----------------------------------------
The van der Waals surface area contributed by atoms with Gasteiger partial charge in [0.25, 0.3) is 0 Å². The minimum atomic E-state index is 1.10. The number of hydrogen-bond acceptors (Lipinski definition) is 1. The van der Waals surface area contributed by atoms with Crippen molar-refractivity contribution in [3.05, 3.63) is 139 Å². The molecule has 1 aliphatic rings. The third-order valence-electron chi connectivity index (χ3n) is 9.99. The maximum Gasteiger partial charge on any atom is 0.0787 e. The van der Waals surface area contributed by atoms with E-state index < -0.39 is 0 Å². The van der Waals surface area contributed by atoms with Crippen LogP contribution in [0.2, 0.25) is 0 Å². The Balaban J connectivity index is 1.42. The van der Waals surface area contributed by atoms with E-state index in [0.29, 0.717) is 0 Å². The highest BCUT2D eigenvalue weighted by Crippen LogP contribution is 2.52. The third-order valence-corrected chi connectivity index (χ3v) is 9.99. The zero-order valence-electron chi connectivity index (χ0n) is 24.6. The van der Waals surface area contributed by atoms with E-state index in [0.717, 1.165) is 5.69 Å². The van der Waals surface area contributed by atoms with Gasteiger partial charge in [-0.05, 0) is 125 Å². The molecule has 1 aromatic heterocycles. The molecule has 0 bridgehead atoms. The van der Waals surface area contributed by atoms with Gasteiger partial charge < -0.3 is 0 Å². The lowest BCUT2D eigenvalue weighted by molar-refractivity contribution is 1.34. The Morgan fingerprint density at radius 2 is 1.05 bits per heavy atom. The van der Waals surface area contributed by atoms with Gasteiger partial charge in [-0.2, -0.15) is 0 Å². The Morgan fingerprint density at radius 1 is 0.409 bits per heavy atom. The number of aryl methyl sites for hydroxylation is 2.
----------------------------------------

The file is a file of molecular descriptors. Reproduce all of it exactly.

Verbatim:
The van der Waals surface area contributed by atoms with Gasteiger partial charge in [0.25, 0.3) is 0 Å². The minimum atomic E-state index is 1.10. The number of hydrogen-bond acceptors (Lipinski definition) is 1. The van der Waals surface area contributed by atoms with Crippen molar-refractivity contribution in [3.05, 3.63) is 139 Å². The molecule has 1 aliphatic rings. The third-order valence-electron chi connectivity index (χ3n) is 9.99. The maximum Gasteiger partial charge on any atom is 0.0787 e. The van der Waals surface area contributed by atoms with E-state index < -0.39 is 0 Å². The van der Waals surface area contributed by atoms with Crippen LogP contribution in [0.2, 0.25) is 0 Å². The Balaban J connectivity index is 1.42. The van der Waals surface area contributed by atoms with E-state index in [0.29, 0.717) is 0 Å². The highest BCUT2D eigenvalue weighted by Crippen LogP contribution is 2.52. The third-order valence-corrected chi connectivity index (χ3v) is 9.99. The zero-order valence-electron chi connectivity index (χ0n) is 24.6. The van der Waals surface area contributed by atoms with E-state index in [0.717, 1.165) is 5.69 Å². The van der Waals surface area contributed by atoms with Gasteiger partial charge in [-0.05, 0) is 125 Å². The molecule has 1 aromatic heterocycles. The molecule has 0 bridgehead atoms. The van der Waals surface area contributed by atoms with Gasteiger partial charge < -0.3 is 0 Å². The lowest BCUT2D eigenvalue weighted by molar-refractivity contribution is 1.34. The Morgan fingerprint density at radius 2 is 1.05 bits per heavy atom. The van der Waals surface area contributed by atoms with Gasteiger partial charge in [-0.2, -0.15) is 0 Å². The Morgan fingerprint density at radius 1 is 0.409 bits per heavy atom. The number of aryl methyl sites for hydroxylation is 2.